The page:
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Redwood

41°12' 47" N 124°0' 17" W Redwood National Park

Oct 7, 2014  –  by Maeva

Welcome to California! We would have loved to post an awesome “Welcome to California” sign picture from the road, but someone had STOLEN it. Yes, stolen the actual sign off the road. Can you just picture it in someone’s backyard or something?

Anyhow,  although there was no sign, we entered California which was always the prime destination and reason for us to take this road trip in the first place. We arrived on the coast, once again, right by the ocean to enter the Redwood National Park. The California Redwood are the tallest trees on Earth. 133,000 acres of these gigantic trunks make for a rather impressive forest.

And well, tourists like us just couldn’t resist going for the drive-thru tree. Pilot Steph managed to drive the car right in the middle, making us and our car feel rather small!

Drive-thru tree in Redwood National Park
Drive-thru tree in Redwood National Park

The tree below is called “Big Tree” – oh how convenient. It measures 75m and is 1000 years. Guess we’re just a drop in the ocean.

Maeva in front of huge tree in Redwood Forest
Maeva in front of huge tree in Redwood Forest
Steph jumping in front of huge tree in Redwood Forest
Steph jumping in front of huge tree in Redwood Forest

Toketee Falls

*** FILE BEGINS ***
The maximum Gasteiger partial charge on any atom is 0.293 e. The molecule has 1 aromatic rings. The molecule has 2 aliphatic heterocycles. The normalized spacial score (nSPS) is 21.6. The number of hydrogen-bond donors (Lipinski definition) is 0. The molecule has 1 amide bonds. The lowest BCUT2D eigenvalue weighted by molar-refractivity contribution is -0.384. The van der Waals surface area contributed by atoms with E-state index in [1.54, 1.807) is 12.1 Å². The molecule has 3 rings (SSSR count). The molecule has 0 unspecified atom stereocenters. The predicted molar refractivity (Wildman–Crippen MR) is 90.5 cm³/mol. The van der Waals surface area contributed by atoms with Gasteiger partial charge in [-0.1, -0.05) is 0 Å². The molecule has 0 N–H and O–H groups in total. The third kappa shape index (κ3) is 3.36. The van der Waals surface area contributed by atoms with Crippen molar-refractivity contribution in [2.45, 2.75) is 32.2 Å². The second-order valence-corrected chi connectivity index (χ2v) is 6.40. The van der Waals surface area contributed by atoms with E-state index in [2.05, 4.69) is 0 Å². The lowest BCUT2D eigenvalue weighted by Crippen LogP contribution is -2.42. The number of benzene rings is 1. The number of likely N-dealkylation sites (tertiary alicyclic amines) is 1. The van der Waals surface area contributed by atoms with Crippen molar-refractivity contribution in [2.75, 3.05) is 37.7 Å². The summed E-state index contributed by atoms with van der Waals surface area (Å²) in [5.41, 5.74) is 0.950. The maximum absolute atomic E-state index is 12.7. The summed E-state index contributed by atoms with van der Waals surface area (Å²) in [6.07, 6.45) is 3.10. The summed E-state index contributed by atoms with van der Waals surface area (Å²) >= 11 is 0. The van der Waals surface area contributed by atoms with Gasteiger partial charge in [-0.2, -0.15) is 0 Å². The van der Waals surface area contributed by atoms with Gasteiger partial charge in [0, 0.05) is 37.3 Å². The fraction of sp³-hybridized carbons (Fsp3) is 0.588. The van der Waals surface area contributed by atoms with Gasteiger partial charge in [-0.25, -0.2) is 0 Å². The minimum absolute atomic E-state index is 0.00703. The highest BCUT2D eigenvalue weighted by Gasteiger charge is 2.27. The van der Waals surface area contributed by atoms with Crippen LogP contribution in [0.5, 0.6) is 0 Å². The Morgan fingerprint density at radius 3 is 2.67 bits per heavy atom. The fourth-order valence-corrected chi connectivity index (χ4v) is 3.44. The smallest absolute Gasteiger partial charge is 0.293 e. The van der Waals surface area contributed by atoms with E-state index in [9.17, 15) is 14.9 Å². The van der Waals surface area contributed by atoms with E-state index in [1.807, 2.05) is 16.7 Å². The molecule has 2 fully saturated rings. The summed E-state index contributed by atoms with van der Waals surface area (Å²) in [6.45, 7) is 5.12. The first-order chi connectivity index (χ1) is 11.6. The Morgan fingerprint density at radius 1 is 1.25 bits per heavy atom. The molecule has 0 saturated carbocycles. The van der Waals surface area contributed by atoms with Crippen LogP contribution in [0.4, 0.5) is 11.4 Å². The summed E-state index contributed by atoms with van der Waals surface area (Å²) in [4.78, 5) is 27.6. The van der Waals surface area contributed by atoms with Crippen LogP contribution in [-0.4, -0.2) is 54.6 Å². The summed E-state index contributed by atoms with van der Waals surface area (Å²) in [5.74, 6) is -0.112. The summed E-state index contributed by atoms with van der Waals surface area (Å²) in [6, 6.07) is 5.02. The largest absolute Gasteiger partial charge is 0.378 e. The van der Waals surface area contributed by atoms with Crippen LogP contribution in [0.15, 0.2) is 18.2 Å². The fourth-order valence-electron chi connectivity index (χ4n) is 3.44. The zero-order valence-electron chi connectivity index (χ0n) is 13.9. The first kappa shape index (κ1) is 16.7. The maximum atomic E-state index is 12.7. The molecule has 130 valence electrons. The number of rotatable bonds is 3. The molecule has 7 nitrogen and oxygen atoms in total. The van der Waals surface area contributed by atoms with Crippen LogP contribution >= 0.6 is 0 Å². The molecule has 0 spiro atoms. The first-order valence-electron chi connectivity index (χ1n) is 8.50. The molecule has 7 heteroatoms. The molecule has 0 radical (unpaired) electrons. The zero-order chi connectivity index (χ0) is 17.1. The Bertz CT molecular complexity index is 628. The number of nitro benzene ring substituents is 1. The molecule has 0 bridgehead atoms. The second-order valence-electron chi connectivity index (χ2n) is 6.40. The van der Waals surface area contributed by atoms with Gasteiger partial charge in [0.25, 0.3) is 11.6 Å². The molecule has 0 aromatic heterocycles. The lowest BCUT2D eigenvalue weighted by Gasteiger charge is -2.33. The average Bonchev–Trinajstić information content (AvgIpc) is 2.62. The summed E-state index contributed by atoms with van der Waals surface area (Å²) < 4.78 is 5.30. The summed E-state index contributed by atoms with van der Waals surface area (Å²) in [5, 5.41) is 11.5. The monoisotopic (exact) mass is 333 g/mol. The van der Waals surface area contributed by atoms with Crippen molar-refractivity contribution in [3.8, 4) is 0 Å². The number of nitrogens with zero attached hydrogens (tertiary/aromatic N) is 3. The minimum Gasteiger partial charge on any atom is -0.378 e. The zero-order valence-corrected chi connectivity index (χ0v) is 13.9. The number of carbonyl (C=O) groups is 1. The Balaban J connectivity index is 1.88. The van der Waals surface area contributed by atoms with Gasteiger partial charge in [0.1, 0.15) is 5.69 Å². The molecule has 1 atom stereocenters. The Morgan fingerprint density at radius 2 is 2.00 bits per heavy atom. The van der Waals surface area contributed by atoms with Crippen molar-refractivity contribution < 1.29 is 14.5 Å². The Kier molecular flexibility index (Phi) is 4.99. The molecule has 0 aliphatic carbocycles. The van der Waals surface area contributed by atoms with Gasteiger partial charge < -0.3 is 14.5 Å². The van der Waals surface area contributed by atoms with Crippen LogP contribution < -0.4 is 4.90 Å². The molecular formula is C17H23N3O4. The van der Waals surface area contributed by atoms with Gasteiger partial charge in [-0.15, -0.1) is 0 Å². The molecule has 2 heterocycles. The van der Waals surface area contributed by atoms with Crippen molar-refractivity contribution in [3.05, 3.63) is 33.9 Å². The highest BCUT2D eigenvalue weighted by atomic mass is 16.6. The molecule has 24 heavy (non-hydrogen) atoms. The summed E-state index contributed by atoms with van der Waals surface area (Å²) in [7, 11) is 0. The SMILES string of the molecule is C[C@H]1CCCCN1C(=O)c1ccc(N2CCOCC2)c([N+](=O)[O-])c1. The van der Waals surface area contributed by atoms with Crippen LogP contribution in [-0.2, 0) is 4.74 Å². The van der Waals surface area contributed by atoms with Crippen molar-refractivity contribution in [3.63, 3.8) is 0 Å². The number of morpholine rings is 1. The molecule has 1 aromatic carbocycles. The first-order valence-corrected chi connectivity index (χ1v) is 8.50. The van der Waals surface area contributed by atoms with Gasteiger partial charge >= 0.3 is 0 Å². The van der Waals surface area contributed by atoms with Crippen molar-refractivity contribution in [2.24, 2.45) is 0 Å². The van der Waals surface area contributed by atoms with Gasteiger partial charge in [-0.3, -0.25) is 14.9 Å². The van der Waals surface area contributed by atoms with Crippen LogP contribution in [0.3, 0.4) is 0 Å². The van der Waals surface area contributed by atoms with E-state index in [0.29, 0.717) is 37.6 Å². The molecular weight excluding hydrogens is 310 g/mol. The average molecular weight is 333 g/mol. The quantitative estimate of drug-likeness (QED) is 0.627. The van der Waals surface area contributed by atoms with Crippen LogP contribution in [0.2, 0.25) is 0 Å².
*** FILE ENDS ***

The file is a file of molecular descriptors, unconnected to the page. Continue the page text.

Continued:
43°15' 49" N 122°26' 2" W Toketee Falls

Oct 7, 2014  –  by Maeva

It was time again to leave the coast to do the Crater Lake loop. After a quick night stop in Roseburg and a free coffee from McDonald’s, we were on our way to the mountains and rivers on the road to Crater Lake. After a drive through the forest and along the Umpqua River, we found ourselves at the Toketee Falls. A small trail brought us to the viewpoint to admire the two tiered waterfall: 40ft into the first bowl than 80ft down to the river. As we were chatting, a twenty-something boy asked “Do you guys speak English?” and our positive answer was well worth it. He told us about a “hidden” trail that enables you to go all the way down to the river for a way more majestic view of the waterfall. You had to go over the fence (rebels!) and through a few steep rocks but he sure was right, let the images speak for themselves:

Toketee Falls view from the top
Toketee Falls view from the top
Steph on the Toketee Falls trail
Steph on the Toketee Falls trail
Toketee Falls view from the bottom
Toketee Falls view from the bottom